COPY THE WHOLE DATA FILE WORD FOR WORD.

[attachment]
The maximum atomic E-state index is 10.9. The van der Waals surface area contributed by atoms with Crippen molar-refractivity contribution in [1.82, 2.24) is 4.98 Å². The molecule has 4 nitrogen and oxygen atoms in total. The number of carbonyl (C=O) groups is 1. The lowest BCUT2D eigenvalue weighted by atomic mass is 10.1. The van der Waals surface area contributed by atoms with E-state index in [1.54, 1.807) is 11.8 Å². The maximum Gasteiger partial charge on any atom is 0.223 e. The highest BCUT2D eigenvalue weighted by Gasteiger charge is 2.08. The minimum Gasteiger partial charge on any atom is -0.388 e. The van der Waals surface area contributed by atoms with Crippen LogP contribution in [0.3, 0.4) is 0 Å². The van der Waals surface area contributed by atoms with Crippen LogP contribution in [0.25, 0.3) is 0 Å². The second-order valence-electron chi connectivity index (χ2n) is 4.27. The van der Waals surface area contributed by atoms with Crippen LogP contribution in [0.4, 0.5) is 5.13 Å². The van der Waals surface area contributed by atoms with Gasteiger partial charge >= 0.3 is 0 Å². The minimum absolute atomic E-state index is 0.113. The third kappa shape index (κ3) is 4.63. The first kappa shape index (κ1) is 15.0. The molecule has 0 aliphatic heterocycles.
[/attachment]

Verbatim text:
The maximum atomic E-state index is 10.9. The van der Waals surface area contributed by atoms with Crippen molar-refractivity contribution in [1.82, 2.24) is 4.98 Å². The molecule has 4 nitrogen and oxygen atoms in total. The number of carbonyl (C=O) groups is 1. The lowest BCUT2D eigenvalue weighted by atomic mass is 10.1. The van der Waals surface area contributed by atoms with E-state index in [1.54, 1.807) is 11.8 Å². The maximum Gasteiger partial charge on any atom is 0.223 e. The highest BCUT2D eigenvalue weighted by Gasteiger charge is 2.08. The minimum Gasteiger partial charge on any atom is -0.388 e. The van der Waals surface area contributed by atoms with Crippen LogP contribution in [0.3, 0.4) is 0 Å². The van der Waals surface area contributed by atoms with Crippen LogP contribution in [0.25, 0.3) is 0 Å². The second-order valence-electron chi connectivity index (χ2n) is 4.27. The van der Waals surface area contributed by atoms with Crippen LogP contribution in [0.4, 0.5) is 5.13 Å². The van der Waals surface area contributed by atoms with Gasteiger partial charge >= 0.3 is 0 Å². The minimum absolute atomic E-state index is 0.113. The third kappa shape index (κ3) is 4.63. The first kappa shape index (κ1) is 15.0. The molecule has 0 aliphatic heterocycles.